They can barely offer verification, the confidence that the person in front of you is the rightful bearer of the passport. Here, IPS will drown in a sea of false negatives.

    So, drop the peculiar insistence on a distinction between the forgeability of facial recognition and fingerprint biometrics and add a healthy dose of scepticism about the reliability of the biometrics, and your article becomes 100% magisterial, instead of just 99%.

  23. Anonymous Coward

    @Blinkered Populous

    You mean "authoritarian" not "totalitarian", but otherwise I agree.

  24. Shadowfirebird

    I keep my fingerprints on the end of my fingers I can't actually see the logical need for people to carry a card, myself. Ditto passports.

    Of course the database is the really worrying thing, so nice to see (both) opposition party(s) pledging to ban it.

    Whether they *would* is another thing, but nice to see it all the same.

  25. Scott 19

    Under me bridge

    Nothing to fear, nothing to hide.

    Just ask a politician, red rag editor or copper policing a peaceful demo.

  26. Will 28

    @Brian Morrison

    Actually the lib dems have never been voted into power. The Liberal party was voted into power about a century ago, but they no longer exist.

    As for whether it's a wasted vote, I would point out that if both Labour and the Conservatives get roughly equal votes, they then become quite a powerful party as they hold the ability to swing a vote either way.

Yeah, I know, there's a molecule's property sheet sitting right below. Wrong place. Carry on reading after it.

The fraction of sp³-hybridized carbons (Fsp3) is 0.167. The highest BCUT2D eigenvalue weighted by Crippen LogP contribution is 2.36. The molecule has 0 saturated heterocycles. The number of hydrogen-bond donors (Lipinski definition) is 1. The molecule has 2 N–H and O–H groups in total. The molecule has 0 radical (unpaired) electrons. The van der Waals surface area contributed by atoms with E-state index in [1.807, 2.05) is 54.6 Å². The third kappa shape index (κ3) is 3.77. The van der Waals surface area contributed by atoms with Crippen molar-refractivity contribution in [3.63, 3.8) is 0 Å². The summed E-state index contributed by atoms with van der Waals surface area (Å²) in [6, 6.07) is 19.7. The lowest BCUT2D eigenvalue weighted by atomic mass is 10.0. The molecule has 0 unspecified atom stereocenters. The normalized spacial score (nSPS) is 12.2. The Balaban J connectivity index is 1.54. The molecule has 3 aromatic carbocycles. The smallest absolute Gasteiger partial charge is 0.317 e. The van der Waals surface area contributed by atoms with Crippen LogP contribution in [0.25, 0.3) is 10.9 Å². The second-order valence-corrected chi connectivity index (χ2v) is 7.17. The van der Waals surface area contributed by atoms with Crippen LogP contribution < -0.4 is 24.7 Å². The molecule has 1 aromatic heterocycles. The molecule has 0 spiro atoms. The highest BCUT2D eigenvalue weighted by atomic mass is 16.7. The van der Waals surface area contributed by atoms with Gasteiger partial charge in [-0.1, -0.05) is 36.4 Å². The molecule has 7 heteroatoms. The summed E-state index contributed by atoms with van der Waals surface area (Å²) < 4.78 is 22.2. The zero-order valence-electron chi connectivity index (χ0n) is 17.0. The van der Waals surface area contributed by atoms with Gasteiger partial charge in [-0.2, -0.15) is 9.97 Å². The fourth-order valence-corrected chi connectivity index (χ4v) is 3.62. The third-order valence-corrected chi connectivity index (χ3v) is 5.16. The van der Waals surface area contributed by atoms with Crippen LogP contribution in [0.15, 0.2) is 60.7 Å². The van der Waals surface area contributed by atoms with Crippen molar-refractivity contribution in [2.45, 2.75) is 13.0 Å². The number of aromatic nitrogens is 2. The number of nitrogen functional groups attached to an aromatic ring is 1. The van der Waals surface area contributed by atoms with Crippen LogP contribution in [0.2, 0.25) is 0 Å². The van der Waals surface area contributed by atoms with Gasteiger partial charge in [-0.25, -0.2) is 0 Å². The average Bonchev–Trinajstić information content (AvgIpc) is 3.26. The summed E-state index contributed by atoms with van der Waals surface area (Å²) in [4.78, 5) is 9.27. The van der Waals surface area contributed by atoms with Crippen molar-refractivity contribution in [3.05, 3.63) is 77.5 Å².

27. Anonymous Coward

    Hell handcart whicker basket soggy paper bag with concentrated nappy extractnappy extract

    Chipped Litter Bins, innocents on DNA database, DVLA selling info so you can be fined when overstayed in a carpark somewhere, separate celeb/VIP database, corrupt ex-Ministers on corrupt Boards, Congestion charge more in fines, opt out Donor Register, attend "Processing Centres" for recording of Biometric data, hacked RFID passports, toothless Information Commissioner, audit trail showing when STD clinic staff accessed your medical records, not allowed to take pictures of anything your told you can't by anyone in a uniform, policemen with no id, incorrect personal information in databases including not knowing which house you stay in despite having TV licence and council tax and God knows what else registered to the address but they won't tell you which so you can't fix it despite it being illegal. Lizard people